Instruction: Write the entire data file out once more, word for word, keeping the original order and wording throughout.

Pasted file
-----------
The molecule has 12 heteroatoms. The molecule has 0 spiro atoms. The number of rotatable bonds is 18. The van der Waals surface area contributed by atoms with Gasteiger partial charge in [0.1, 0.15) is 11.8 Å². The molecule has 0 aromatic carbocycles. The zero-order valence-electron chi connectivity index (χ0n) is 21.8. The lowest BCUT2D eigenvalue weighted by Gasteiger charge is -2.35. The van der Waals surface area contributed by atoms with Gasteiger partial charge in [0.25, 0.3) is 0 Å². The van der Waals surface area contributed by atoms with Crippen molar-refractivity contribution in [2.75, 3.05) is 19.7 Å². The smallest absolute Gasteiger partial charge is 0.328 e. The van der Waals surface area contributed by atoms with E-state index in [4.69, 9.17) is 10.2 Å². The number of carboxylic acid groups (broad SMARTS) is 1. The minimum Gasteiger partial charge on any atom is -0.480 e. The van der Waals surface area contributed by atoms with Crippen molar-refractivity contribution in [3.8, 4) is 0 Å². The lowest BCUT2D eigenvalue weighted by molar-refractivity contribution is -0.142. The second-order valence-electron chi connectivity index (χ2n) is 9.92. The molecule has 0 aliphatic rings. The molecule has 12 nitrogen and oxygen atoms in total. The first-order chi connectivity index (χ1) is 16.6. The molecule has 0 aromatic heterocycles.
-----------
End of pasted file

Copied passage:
The molecule has 12 heteroatoms. The molecule has 0 spiro atoms. The number of rotatable bonds is 18. The van der Waals surface area contributed by atoms with Gasteiger partial charge in [0.1, 0.15) is 11.8 Å². The molecule has 0 aromatic carbocycles. The zero-order valence-electron chi connectivity index (χ0n) is 21.8. The lowest BCUT2D eigenvalue weighted by Gasteiger charge is -2.35. The van der Waals surface area contributed by atoms with Gasteiger partial charge in [0.25, 0.3) is 0 Å². The van der Waals surface area contributed by atoms with Crippen molar-refractivity contribution in [2.75, 3.05) is 19.7 Å². The smallest absolute Gasteiger partial charge is 0.328 e. The van der Waals surface area contributed by atoms with E-state index in [4.69, 9.17) is 10.2 Å². The number of carboxylic acid groups (broad SMARTS) is 1. The minimum Gasteiger partial charge on any atom is -0.480 e. The van der Waals surface area contributed by atoms with Crippen molar-refractivity contribution in [3.8, 4) is 0 Å². The lowest BCUT2D eigenvalue weighted by molar-refractivity contribution is -0.142. The second-order valence-electron chi connectivity index (χ2n) is 9.92. The molecule has 0 aliphatic rings. The molecule has 12 nitrogen and oxygen atoms in total. The first-order chi connectivity index (χ1) is 16.6. The molecule has 0 aromatic heterocycles.